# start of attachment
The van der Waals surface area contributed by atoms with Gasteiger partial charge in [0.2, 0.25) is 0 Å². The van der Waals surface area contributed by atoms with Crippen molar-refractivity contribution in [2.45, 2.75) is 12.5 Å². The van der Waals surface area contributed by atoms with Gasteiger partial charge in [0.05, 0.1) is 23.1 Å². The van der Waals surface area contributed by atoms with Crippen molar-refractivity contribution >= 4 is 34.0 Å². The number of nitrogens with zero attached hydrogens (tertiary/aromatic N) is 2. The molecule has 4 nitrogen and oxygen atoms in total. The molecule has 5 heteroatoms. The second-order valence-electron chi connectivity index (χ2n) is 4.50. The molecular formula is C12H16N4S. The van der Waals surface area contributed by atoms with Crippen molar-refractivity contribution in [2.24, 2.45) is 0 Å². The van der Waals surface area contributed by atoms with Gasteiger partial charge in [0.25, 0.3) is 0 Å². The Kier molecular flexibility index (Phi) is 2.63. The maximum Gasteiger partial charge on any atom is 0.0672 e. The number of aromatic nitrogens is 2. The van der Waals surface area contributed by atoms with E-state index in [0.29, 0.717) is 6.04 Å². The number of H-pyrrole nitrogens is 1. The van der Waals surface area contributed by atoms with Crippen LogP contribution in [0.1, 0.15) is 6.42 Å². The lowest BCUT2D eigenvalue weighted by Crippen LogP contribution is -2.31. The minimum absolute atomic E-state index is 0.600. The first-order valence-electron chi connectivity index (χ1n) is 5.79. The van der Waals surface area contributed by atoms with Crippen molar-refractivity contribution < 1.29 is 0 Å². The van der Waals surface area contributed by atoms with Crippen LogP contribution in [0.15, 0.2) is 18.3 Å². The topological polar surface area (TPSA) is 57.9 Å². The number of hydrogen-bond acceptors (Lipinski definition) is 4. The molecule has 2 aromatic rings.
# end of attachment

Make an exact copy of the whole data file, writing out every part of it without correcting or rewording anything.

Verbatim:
The van der Waals surface area contributed by atoms with Gasteiger partial charge in [0.2, 0.25) is 0 Å². The van der Waals surface area contributed by atoms with Crippen molar-refractivity contribution in [2.45, 2.75) is 12.5 Å². The van der Waals surface area contributed by atoms with Gasteiger partial charge in [0.05, 0.1) is 23.1 Å². The van der Waals surface area contributed by atoms with Crippen molar-refractivity contribution >= 4 is 34.0 Å². The number of nitrogens with zero attached hydrogens (tertiary/aromatic N) is 2. The molecule has 4 nitrogen and oxygen atoms in total. The molecule has 5 heteroatoms. The second-order valence-electron chi connectivity index (χ2n) is 4.50. The molecular formula is C12H16N4S. The van der Waals surface area contributed by atoms with Crippen molar-refractivity contribution in [2.24, 2.45) is 0 Å². The van der Waals surface area contributed by atoms with Gasteiger partial charge in [0.25, 0.3) is 0 Å². The Kier molecular flexibility index (Phi) is 2.63. The maximum Gasteiger partial charge on any atom is 0.0672 e. The number of aromatic nitrogens is 2. The van der Waals surface area contributed by atoms with E-state index in [0.29, 0.717) is 6.04 Å². The number of H-pyrrole nitrogens is 1. The van der Waals surface area contributed by atoms with Crippen LogP contribution in [0.1, 0.15) is 6.42 Å². The lowest BCUT2D eigenvalue weighted by Crippen LogP contribution is -2.31. The minimum absolute atomic E-state index is 0.600. The first-order valence-electron chi connectivity index (χ1n) is 5.79. The van der Waals surface area contributed by atoms with Crippen molar-refractivity contribution < 1.29 is 0 Å². The van der Waals surface area contributed by atoms with Crippen LogP contribution in [0.15, 0.2) is 18.3 Å². The topological polar surface area (TPSA) is 57.9 Å². The number of hydrogen-bond acceptors (Lipinski definition) is 4. The molecule has 2 aromatic rings.